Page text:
On Friday evening, a page entitled “We’re interested in your views about the fairness of our benefit reforms” popped up on the Conservative party website. It invited people to comment on the decision announced in the Autumn Statement that the Coalition want to limit increases in most welfare benefits by 1% for the next three years.
The language used on the website reflects that contained within the Autumn Statement document. Similarly, the main argument used for defending the 1% rise is that “since 2007, [out of work] benefits have increased by 20% whilst salaries have only increased by 10%.” For fans of Treasury produced graphs, this is reflected in Chart 1.14 of the Autumn Statement.
These figures are accurate. However, their use is very misleading and another example of how the language being used by the Coalition Government (and I use that term as it is not only the Conservatives who are guilty of this) distorts the impact that government policies are having on the poor.
Another way of comparing the increases in out of work benefits and salaries is to look at the actual monetary levels of growth. In 2007-08 Jobseeker’s Allowance and Income Support were set at £59.15 per week for over 25s. For 2012-13, these benefits are now worth a weekly amount of £71, an increase of £11.85.
Over the same period, average earnings have risen from £440 in April 2008 to a predicted level of £481 per week in April 2013 — a rise of around 10% or, to put it another way, £41.
So, while in percentage terms out of work benefits have increased by twice as much as average earnings over this period, in monetary terms average earnings have increased four times as quickly as benefits.
Returning to the Conservative party website, they next turn to the increase in the income tax threshold. They state that “anyone in work and receiving benefits will gain more from paying less tax, than what they lose from benefits not increasing in real terms.”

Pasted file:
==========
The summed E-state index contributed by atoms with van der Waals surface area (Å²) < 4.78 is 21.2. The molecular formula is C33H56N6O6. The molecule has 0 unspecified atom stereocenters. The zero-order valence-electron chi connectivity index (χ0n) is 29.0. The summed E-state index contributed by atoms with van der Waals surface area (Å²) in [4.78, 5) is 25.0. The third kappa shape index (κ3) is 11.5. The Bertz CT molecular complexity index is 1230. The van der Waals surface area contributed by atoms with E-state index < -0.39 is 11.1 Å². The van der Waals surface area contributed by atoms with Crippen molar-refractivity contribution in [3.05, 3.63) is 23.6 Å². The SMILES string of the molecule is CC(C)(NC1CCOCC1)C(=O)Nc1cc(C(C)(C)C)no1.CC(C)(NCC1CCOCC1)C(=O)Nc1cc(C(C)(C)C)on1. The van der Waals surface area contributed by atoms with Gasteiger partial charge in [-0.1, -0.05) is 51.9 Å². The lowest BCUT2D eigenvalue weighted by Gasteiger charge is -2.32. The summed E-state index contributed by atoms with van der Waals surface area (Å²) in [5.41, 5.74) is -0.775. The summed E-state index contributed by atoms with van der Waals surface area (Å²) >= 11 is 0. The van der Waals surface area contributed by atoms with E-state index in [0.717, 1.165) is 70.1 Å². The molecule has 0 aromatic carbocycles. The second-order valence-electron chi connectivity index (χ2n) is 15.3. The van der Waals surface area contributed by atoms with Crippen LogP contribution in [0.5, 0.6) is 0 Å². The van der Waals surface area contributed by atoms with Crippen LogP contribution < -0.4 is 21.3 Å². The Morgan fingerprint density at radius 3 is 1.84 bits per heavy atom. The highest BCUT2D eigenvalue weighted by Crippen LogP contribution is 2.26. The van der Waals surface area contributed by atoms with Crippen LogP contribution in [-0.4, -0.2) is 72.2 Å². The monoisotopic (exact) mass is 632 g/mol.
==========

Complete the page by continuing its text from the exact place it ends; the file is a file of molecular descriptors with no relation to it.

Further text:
Firstly, I believe that the increases in the tax threshold are a real Lib Dem win in government and something that we should rightly boast about. However, this statement is clearly false. One of the things frequently forgotten about the tax threshold rise is that it doesn’t actually benefit the very low paid, i.e. those who earn below the threshold. As a result, the low paid who don’t gain from the threshold increase are in work and receiving benefits and will lose out from the 1% cap on benefit increases.
This group, the working poor, are among those who, despite our arguments otherwise, are bearing the brunt of the Coalition’s spending reforms. According to the Joseph Rowntree Foundation, 6.1 million people now live in poverty in Britain despite someone in their family going out to work. This is one million more than those living in poverty in workless households.
This statistic should shock Liberal Democrats.
I will readily acknowledge that the Autumn Statement was better for Lib Dem participation in the Coalition. There was no removal of housing benefit for under-25s, child benefit wasn’t capped after the second child, and, thanks to the triple-lock we introduced, the basic state pension is now at the highest share of average earnings in the last 20 years.
However, as a party we must also be ready to acknowledge that limiting welfare increases to 1% is a policy that will hit the same people who have already been impacted upon by the household benefit cap, the local housing allowances cap, the VAT increase and the changes to council tax benefit. It should also not be forgotten that the majority of people who will be affected by this latest welfare policy are in work.
It’s time that we stop couching welfare cuts in terms that pit those in receipt of benefits against those in work. Much of the time, these are one and the same. The Tory DWP Minister Lord Freud recently claimed that the poor have the least to lose. Maybe this is true, but only because they’ve had the most taken away.
* Jonathan Featonby is a Lib Dem Member in Bromley